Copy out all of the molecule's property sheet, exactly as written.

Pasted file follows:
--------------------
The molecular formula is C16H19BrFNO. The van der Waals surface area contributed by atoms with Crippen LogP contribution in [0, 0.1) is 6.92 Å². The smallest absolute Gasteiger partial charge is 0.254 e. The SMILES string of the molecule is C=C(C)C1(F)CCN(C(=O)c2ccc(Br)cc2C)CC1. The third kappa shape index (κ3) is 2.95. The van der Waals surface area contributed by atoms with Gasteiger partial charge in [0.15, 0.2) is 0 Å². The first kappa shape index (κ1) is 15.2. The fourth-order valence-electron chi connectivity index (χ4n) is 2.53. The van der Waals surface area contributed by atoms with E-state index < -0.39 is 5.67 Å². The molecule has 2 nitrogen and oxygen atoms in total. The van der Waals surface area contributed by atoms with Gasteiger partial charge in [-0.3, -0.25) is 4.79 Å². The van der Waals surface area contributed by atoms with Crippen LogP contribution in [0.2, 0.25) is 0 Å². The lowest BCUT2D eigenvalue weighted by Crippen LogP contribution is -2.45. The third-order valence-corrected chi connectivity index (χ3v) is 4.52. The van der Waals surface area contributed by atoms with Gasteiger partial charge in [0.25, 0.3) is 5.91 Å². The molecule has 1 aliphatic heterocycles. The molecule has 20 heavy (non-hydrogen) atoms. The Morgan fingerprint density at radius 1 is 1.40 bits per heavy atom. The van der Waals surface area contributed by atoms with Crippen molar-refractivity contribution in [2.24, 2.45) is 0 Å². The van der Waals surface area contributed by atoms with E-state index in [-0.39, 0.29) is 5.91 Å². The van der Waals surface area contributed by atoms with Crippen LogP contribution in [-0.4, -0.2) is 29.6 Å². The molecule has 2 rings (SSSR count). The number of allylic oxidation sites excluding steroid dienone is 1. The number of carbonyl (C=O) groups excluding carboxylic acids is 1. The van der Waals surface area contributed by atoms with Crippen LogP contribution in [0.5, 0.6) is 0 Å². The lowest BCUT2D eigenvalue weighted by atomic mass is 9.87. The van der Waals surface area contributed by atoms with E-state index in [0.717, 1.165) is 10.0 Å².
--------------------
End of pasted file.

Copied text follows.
The molecular formula is C16H19BrFNO. The van der Waals surface area contributed by atoms with Crippen LogP contribution in [0, 0.1) is 6.92 Å². The smallest absolute Gasteiger partial charge is 0.254 e. The SMILES string of the molecule is C=C(C)C1(F)CCN(C(=O)c2ccc(Br)cc2C)CC1. The third kappa shape index (κ3) is 2.95. The van der Waals surface area contributed by atoms with Gasteiger partial charge in [0.15, 0.2) is 0 Å². The first kappa shape index (κ1) is 15.2. The fourth-order valence-electron chi connectivity index (χ4n) is 2.53. The van der Waals surface area contributed by atoms with E-state index < -0.39 is 5.67 Å². The molecule has 2 nitrogen and oxygen atoms in total. The van der Waals surface area contributed by atoms with Gasteiger partial charge in [-0.3, -0.25) is 4.79 Å². The van der Waals surface area contributed by atoms with Crippen LogP contribution in [0.2, 0.25) is 0 Å². The lowest BCUT2D eigenvalue weighted by Crippen LogP contribution is -2.45. The third-order valence-corrected chi connectivity index (χ3v) is 4.52. The van der Waals surface area contributed by atoms with Gasteiger partial charge in [0.25, 0.3) is 5.91 Å². The molecule has 1 aliphatic heterocycles. The molecule has 20 heavy (non-hydrogen) atoms. The Morgan fingerprint density at radius 1 is 1.40 bits per heavy atom. The van der Waals surface area contributed by atoms with Crippen molar-refractivity contribution in [2.24, 2.45) is 0 Å². The van der Waals surface area contributed by atoms with E-state index in [-0.39, 0.29) is 5.91 Å². The van der Waals surface area contributed by atoms with Crippen LogP contribution in [-0.4, -0.2) is 29.6 Å². The molecule has 2 rings (SSSR count). The number of allylic oxidation sites excluding steroid dienone is 1. The number of carbonyl (C=O) groups excluding carboxylic acids is 1. The van der Waals surface area contributed by atoms with Crippen LogP contribution in [0.5, 0.6) is 0 Å². The lowest BCUT2D eigenvalue weighted by atomic mass is 9.87. The van der Waals surface area contributed by atoms with E-state index in [0.717, 1.165) is 10.0 Å².